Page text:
The Second Hundred Years


Monte Markham played two characters on this ABC sitcom about a prospector frozen in a glacier in 1900 and later thawed out in 1967. Arthur O’Connell co-starred. It ran for 26 episodes during the 1967-1968 season.

Dad Was Frozen In A Glacier

The 1960s saw television offer viewers numerous sitcoms with fantastical elements, from My Favorite Martian and The Patty Duke Show to Bewitched and The Munsters. In the fall of 1967, ABC debuted two more: The Flying Nun and The Second Hundred Years. Screen Gems produced both shows, with Harry Ackerman serving as executive producer.

Ed Simmons developed The Second Hundred Years based on an idea by Roswell Rogers. Rogers came up with the concept after reading an article in a Los Angeles newspaper [1]. Screen Gems sold the series to ABC. It was given the 8:30-9PM ET time slot on Wednesdays when the network released its 1967-1968 schedule in April 1967 [2].

The gimmick of The Second Hundred Years asked viewers to accept the possibility that a man could be frozen in a glacier for decades and then brought back to life. Such was the fate of Lucius “Luke” Carpenter, a 33-year-old prospector who disappeared while hunting gold in Fairbanks, Alaska in 1900.

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According to rumor, Luke was frozen in a glacier. His son Edwin was born shortly thereafter. More than six decades later, the United States military finds Luke and thaws him out. Edwin is now 67 and has a 33-year-old son named Ken. When Luke moves in, chronologically 101 but physically the same age as his grandson, their lives are turned upside down.

The Pentagon wants to study Luke to determine how he survived being frozen and thawed out. He’s allowed to live with Edwin and Ken but his existence has to be kept a secret.

Monte Markham played both Luke and Ken. Arthur O’Connor co-starred as Edwin. Frank Maxwell had a recurring role as Colonel Garroway, the military liaison in charge of supervising Luke.

Luke Adjusts to Life in 1967

In the series premiere, Ken is planning to put his father in senior housing until Luke shows up. Ken then begins worrying about his grandfather not being able to adapt to 1967. Luke overhears and decides to leave. Edwin tracks Ken down at the train stage and convinces him to stick around, offering to help teach his father the “language” of the year 1967.

“You know, I might just get to enjoy it,” Luke says, after seeing a pretty young woman walk by wearing a miniskirt. But Luke doesn’t understand the modern world. He’s also often mistaken for his grandson. Sometimes, he intentionally impersonates Ken. But while the two may look identical, they’re actually nothing alike. Ken is conservative and restrained, Luke is fun-loving and outgoing. Ken can barely speak around women, Luke is something of a ladies man.

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Plots ranged from silly to ridiculous: Luke gets into trouble when he decides to raise goats; a psychological test indicates Luke will make a good stagecoach driver or a Buffalo scout; Luke plays Santa Claus at a department store; Luke proposes to Colonel Garroway’s daughter Marcia (played by Karen Black) when the two have to spend the night in a construction shed; after being accused of burglary, Luke represents himself in court; Luke helps a boy save his favorite tree from the Department of Sanitation; Luke helps an elderly couple in their fight to save their house from the mayor; Colonel Galloway worries about Luke’s pretty Russian friend.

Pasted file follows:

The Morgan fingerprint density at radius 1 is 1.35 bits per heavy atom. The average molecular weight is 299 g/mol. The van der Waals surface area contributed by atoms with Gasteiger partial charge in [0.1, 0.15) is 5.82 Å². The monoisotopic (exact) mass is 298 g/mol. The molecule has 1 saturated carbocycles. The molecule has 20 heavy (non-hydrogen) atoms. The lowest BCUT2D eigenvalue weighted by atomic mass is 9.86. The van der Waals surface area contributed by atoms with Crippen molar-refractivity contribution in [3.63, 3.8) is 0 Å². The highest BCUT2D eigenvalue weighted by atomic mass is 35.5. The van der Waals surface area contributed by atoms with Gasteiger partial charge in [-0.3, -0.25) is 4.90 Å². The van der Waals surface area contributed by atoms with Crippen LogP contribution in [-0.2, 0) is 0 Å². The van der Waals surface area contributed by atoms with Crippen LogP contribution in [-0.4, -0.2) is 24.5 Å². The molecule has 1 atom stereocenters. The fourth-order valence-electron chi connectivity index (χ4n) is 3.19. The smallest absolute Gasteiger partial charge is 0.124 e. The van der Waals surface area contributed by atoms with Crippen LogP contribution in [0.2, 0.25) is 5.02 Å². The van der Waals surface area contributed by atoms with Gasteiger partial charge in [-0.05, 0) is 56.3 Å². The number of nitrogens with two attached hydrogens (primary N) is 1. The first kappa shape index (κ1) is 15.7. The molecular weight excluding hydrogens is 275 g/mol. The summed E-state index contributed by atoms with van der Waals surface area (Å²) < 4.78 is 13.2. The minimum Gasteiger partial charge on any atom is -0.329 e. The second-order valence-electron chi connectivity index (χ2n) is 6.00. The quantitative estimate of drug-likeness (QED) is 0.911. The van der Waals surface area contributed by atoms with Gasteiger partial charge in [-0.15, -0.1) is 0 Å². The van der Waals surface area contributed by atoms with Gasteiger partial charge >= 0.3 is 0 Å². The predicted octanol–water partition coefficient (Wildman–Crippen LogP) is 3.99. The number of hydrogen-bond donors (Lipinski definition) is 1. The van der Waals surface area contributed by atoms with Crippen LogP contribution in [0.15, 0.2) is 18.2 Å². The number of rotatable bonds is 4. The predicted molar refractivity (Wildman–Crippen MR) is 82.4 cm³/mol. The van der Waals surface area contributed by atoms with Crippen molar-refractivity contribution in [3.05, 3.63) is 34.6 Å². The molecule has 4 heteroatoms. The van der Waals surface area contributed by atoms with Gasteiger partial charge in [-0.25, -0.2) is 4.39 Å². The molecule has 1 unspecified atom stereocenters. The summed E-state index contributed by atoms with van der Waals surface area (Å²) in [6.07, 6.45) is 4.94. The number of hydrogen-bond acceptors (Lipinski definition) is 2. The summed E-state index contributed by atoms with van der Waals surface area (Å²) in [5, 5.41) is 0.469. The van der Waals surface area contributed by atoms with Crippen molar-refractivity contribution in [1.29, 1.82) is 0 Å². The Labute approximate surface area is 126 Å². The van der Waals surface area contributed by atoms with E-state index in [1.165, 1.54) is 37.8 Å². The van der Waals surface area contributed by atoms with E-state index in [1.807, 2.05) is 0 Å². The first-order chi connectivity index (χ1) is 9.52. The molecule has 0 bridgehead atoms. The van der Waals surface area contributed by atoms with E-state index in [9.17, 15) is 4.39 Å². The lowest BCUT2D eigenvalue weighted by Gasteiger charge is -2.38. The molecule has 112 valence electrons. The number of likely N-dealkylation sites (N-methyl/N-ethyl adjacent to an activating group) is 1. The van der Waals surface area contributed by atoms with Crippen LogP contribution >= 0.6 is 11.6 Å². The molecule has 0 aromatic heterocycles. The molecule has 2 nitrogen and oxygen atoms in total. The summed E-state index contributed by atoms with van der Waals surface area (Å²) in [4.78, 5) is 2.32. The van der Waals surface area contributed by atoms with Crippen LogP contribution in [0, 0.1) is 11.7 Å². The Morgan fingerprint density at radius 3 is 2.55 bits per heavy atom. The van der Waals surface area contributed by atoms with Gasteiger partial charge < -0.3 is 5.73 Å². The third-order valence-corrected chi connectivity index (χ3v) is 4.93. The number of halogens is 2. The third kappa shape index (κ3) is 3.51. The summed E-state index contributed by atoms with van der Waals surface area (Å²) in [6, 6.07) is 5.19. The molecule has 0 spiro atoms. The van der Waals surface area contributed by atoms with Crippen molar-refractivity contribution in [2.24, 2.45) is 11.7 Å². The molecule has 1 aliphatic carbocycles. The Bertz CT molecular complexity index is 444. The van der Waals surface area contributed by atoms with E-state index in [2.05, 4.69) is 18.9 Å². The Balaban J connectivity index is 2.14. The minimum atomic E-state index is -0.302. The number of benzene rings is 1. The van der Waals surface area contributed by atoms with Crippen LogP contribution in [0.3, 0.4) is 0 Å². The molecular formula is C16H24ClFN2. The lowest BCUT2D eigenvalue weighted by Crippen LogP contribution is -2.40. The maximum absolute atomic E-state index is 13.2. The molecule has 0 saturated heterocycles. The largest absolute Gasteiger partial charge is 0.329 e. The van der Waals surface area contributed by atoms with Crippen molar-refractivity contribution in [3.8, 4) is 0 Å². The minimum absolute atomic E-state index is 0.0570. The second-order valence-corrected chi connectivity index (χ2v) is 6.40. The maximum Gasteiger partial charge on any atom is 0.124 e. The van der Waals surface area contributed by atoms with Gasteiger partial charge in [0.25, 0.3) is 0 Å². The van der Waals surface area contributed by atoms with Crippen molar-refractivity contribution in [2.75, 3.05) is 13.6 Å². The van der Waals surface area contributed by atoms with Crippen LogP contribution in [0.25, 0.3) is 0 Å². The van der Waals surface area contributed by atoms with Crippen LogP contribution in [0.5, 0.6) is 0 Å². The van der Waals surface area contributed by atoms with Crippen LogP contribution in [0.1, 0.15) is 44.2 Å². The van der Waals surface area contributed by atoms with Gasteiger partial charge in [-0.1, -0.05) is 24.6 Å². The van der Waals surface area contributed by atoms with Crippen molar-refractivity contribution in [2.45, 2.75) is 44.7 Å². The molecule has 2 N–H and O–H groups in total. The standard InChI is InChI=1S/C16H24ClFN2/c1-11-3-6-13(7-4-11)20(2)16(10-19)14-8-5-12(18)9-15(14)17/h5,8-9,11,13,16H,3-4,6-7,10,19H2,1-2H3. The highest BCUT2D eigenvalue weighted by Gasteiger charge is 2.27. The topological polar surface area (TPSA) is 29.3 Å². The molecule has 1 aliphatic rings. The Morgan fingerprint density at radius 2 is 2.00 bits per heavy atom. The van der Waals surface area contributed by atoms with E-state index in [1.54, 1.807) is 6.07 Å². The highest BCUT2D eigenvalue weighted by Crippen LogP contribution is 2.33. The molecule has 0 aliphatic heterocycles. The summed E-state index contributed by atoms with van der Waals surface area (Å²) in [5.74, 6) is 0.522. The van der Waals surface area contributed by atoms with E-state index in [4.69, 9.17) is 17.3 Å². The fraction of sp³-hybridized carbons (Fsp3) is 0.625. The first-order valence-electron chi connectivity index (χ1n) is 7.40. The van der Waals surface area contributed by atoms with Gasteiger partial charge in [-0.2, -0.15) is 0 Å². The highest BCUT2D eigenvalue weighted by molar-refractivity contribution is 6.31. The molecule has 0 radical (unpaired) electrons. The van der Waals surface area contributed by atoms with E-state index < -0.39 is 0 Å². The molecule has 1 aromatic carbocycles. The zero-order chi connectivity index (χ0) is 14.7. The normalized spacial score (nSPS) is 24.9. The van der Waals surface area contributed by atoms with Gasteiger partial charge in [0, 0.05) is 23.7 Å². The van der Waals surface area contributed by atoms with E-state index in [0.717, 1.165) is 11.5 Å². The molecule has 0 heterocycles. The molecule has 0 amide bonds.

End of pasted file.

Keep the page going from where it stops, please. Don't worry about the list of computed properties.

Several episodes dealt with matters from Luke’s past. In one episode, he tries to help restore the reputation of the man who saved his life during the Battle of San Juan Hill. In another, Luke and an old prospecting friend’s widow learn they may own a valuable hotel.

Critics Less Than Impressed

George Gent, writing for The New York Times, liked the debut episode of The Second Hundred Years. “The program got a big lift from its principals,” he said, “who brought just the right note of incredulity to the tall tale.” He praised producer Bob Claver for keeping the episode from becoming too absurd. “If he can maintain the program at the same key, future installments should be worth watching” [3].

Most critics, however, felt differently. Broadcasting published excerpts from a dozen reviews of the series [4]. Nearly all were negative. The premiere “seemed far more interested in playing for a series of quick laughs,” wrote Bernie Harrison in the Washington Evening Star. Peggy Constantine of the Chicago Sun-Times called it “frothy nonsense.” According to Clay Gowran of the Chicago Tribune, the best thing about The Second Hundred Years was “that it’s only a half-hour long.” New York Post‘s Bob Williams argued the series “looked like a comparatively short-lived venture.”

Still, there were a handful of critics who agreed with George Gent. Ben Gross of the New York Daily News called the series “science fiction with a laugh.” According to the Boston Globe‘s Percy Shain, The Second Hundred Years “has chance to make it, depending on the direction it takes.”

Jack Gould, discussing the new TV season as a whole for The New York Times, echoed Gent’s earlier review. He had this to say about The Second Hundred Years: